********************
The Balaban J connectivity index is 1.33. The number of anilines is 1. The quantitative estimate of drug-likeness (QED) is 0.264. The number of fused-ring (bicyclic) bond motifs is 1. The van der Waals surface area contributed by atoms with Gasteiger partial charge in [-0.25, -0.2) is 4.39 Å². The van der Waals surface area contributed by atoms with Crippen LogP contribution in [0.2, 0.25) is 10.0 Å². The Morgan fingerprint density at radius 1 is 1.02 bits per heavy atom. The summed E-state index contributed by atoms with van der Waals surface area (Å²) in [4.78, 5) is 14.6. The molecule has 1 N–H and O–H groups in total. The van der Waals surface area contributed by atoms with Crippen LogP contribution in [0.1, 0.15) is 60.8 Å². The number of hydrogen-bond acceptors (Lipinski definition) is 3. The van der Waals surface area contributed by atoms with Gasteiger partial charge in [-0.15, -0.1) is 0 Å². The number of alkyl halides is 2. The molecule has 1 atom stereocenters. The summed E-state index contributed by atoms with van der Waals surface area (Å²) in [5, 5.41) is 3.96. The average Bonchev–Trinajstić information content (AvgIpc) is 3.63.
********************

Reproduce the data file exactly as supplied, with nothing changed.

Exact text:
The Balaban J connectivity index is 1.33. The number of anilines is 1. The quantitative estimate of drug-likeness (QED) is 0.264. The number of fused-ring (bicyclic) bond motifs is 1. The van der Waals surface area contributed by atoms with Gasteiger partial charge in [-0.25, -0.2) is 4.39 Å². The van der Waals surface area contributed by atoms with Crippen LogP contribution in [0.2, 0.25) is 10.0 Å². The Morgan fingerprint density at radius 1 is 1.02 bits per heavy atom. The summed E-state index contributed by atoms with van der Waals surface area (Å²) in [4.78, 5) is 14.6. The molecule has 1 N–H and O–H groups in total. The van der Waals surface area contributed by atoms with Crippen LogP contribution in [0.1, 0.15) is 60.8 Å². The number of hydrogen-bond acceptors (Lipinski definition) is 3. The van der Waals surface area contributed by atoms with Gasteiger partial charge in [-0.15, -0.1) is 0 Å². The number of alkyl halides is 2. The molecule has 1 atom stereocenters. The summed E-state index contributed by atoms with van der Waals surface area (Å²) in [5, 5.41) is 3.96. The average Bonchev–Trinajstić information content (AvgIpc) is 3.63.